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Contributions of risk preference, time orientation and perceptions to breast cancer screening regularity

Léontine Goldzahl

Social Science & Medicine, 2017, vol. 185, issue C, 147-157

Abstract: Disparities in breast cancer screening are often explained by socioeconomic factors, although a growing body of papers show that risk preference, time orientation and perceptions may explain mammography use. The aim of this paper is to estimate the relative contribution of socioeconomic factors, risk preference, time orientation and perceptions to disparities in breast cancer screening regularity. These determinants are elicited in an experimental laboratory from 178 women aged between 50 and 75 years in France in 2013. The results reveal that risk aversion accounts for 30% of the variance in screening regularity, which is greater than that attributable to socioeconomic determinants (20%), perceptions (11.5%) or time orientation (2%). These results suggest that further investigation on the relationship between risk aversion and screening behaviors is needed to design more comprehensive public health interventions.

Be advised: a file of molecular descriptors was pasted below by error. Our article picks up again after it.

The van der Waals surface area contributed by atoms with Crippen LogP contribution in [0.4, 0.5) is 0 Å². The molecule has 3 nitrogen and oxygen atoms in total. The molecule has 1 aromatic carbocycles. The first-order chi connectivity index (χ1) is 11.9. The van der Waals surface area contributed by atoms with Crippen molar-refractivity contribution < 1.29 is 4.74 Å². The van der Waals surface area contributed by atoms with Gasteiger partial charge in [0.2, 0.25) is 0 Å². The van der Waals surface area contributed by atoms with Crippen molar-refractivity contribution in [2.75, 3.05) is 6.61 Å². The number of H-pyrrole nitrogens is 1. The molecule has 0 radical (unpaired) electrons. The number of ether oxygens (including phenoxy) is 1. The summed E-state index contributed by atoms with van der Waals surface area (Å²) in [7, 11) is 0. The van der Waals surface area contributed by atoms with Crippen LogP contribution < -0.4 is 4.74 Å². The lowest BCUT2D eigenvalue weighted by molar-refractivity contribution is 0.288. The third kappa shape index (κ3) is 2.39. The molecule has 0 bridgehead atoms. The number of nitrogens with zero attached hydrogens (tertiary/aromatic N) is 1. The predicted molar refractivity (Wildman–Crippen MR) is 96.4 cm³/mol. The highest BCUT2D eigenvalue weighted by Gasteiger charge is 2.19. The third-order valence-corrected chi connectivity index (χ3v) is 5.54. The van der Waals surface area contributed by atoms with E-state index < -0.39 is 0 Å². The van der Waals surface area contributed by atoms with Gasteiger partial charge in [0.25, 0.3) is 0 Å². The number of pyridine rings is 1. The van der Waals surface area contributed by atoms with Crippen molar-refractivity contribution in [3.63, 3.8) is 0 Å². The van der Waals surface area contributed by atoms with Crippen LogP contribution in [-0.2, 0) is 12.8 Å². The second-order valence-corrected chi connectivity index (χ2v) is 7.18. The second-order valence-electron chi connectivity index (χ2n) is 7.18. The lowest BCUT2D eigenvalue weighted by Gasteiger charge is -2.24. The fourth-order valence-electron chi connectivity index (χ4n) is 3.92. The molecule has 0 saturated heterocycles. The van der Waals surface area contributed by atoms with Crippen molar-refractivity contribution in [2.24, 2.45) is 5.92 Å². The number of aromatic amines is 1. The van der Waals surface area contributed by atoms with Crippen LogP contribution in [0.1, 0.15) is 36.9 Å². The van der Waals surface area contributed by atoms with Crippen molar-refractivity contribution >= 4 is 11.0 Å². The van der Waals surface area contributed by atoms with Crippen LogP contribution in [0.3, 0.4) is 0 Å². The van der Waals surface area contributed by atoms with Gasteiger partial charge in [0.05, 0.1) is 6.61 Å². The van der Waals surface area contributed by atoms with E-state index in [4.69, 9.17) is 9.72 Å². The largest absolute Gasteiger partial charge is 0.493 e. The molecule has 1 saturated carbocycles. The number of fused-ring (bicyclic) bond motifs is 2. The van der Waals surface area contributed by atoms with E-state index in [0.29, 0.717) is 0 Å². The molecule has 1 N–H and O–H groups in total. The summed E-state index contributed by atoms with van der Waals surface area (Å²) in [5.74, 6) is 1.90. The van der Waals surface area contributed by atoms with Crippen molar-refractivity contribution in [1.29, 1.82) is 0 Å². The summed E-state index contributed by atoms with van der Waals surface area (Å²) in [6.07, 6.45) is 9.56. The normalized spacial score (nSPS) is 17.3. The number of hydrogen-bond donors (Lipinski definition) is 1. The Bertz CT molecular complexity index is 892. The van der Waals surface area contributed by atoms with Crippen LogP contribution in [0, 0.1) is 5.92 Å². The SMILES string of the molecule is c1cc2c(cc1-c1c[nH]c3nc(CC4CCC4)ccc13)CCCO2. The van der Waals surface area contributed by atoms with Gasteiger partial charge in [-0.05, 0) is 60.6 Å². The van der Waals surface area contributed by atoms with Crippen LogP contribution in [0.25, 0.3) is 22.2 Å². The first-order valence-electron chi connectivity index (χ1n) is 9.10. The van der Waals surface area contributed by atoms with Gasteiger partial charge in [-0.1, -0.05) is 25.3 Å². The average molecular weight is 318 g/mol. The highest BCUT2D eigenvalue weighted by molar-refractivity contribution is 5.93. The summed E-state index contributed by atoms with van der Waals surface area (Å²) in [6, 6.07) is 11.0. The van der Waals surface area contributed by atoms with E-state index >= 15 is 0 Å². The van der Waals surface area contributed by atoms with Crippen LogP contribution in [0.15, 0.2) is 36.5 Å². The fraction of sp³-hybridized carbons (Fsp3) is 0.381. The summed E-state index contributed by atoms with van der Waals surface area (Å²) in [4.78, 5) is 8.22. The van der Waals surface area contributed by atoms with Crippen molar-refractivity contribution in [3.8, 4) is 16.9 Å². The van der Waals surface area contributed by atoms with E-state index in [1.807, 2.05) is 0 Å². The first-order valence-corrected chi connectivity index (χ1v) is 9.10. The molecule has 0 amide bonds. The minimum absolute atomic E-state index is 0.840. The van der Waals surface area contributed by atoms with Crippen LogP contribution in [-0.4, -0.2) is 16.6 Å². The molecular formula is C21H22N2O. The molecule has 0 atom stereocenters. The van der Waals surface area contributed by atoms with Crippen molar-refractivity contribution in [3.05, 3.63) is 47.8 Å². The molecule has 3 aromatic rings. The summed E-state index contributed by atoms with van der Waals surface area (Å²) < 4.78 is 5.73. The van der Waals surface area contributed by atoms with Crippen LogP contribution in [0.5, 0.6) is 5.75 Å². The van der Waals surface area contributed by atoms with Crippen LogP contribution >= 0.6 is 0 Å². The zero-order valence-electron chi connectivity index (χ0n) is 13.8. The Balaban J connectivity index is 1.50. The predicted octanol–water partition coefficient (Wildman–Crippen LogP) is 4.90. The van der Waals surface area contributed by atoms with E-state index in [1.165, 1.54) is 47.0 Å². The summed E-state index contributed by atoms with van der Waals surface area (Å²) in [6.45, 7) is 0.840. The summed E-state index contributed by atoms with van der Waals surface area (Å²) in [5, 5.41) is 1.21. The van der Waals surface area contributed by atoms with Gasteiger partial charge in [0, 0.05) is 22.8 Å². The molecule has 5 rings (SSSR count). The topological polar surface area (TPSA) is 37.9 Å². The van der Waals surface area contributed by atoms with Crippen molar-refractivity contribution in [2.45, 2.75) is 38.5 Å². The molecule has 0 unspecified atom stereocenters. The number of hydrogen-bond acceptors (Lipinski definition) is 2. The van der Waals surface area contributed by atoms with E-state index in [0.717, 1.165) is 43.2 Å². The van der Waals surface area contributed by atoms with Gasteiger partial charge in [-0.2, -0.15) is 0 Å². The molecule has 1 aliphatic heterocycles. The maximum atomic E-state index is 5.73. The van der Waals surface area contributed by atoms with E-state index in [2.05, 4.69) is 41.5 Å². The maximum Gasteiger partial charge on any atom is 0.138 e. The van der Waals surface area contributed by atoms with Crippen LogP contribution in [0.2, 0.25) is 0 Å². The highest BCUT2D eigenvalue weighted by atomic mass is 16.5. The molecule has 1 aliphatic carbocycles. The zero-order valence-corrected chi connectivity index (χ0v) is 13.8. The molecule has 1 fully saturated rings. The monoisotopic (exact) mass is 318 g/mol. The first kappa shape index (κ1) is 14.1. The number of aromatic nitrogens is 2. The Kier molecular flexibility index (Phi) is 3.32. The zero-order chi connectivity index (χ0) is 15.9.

Keywords: France; Behavioral economics; Laboratory experiment; Cancer screening; Risk preference; Time orientation; Perceptions (search for similar items in EconPapers)
Date: 2017
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